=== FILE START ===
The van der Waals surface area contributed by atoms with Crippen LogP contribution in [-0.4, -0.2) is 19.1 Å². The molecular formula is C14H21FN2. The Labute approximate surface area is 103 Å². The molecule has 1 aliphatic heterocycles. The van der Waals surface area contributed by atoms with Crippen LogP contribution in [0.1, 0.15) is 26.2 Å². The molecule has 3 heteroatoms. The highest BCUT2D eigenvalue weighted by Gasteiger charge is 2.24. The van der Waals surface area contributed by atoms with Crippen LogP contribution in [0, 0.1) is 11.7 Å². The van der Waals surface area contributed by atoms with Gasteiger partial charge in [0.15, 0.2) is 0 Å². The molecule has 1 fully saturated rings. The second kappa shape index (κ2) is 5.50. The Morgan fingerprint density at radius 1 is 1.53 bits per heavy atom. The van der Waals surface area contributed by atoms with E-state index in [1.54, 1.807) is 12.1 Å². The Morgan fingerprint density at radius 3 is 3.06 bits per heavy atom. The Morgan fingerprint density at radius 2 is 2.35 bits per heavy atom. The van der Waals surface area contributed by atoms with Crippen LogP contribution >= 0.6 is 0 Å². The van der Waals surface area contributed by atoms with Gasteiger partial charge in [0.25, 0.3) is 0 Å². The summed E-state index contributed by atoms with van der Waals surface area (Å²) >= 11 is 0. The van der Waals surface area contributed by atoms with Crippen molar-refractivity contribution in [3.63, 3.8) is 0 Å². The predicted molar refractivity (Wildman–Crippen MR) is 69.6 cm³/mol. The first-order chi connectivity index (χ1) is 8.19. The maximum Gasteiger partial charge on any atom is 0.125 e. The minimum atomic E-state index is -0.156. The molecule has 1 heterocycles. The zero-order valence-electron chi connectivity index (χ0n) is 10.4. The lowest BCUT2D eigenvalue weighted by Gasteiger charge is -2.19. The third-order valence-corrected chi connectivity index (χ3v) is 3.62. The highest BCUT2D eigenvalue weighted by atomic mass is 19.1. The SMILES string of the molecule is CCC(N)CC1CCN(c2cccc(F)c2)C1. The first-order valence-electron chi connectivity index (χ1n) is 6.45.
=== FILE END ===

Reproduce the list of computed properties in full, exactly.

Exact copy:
The van der Waals surface area contributed by atoms with Crippen LogP contribution in [-0.4, -0.2) is 19.1 Å². The molecular formula is C14H21FN2. The Labute approximate surface area is 103 Å². The molecule has 1 aliphatic heterocycles. The van der Waals surface area contributed by atoms with Crippen LogP contribution in [0.1, 0.15) is 26.2 Å². The molecule has 3 heteroatoms. The highest BCUT2D eigenvalue weighted by Gasteiger charge is 2.24. The van der Waals surface area contributed by atoms with Crippen LogP contribution in [0, 0.1) is 11.7 Å². The van der Waals surface area contributed by atoms with Gasteiger partial charge in [0.15, 0.2) is 0 Å². The molecule has 1 fully saturated rings. The second kappa shape index (κ2) is 5.50. The Morgan fingerprint density at radius 1 is 1.53 bits per heavy atom. The van der Waals surface area contributed by atoms with E-state index in [1.54, 1.807) is 12.1 Å². The Morgan fingerprint density at radius 3 is 3.06 bits per heavy atom. The Morgan fingerprint density at radius 2 is 2.35 bits per heavy atom. The van der Waals surface area contributed by atoms with Crippen LogP contribution >= 0.6 is 0 Å². The van der Waals surface area contributed by atoms with Gasteiger partial charge in [0.25, 0.3) is 0 Å². The summed E-state index contributed by atoms with van der Waals surface area (Å²) >= 11 is 0. The van der Waals surface area contributed by atoms with Crippen molar-refractivity contribution in [3.63, 3.8) is 0 Å². The predicted molar refractivity (Wildman–Crippen MR) is 69.6 cm³/mol. The first-order chi connectivity index (χ1) is 8.19. The maximum Gasteiger partial charge on any atom is 0.125 e. The minimum atomic E-state index is -0.156. The molecule has 1 heterocycles. The zero-order valence-electron chi connectivity index (χ0n) is 10.4. The lowest BCUT2D eigenvalue weighted by Gasteiger charge is -2.19. The third-order valence-corrected chi connectivity index (χ3v) is 3.62. The highest BCUT2D eigenvalue weighted by atomic mass is 19.1. The SMILES string of the molecule is CCC(N)CC1CCN(c2cccc(F)c2)C1. The first-order valence-electron chi connectivity index (χ1n) is 6.45.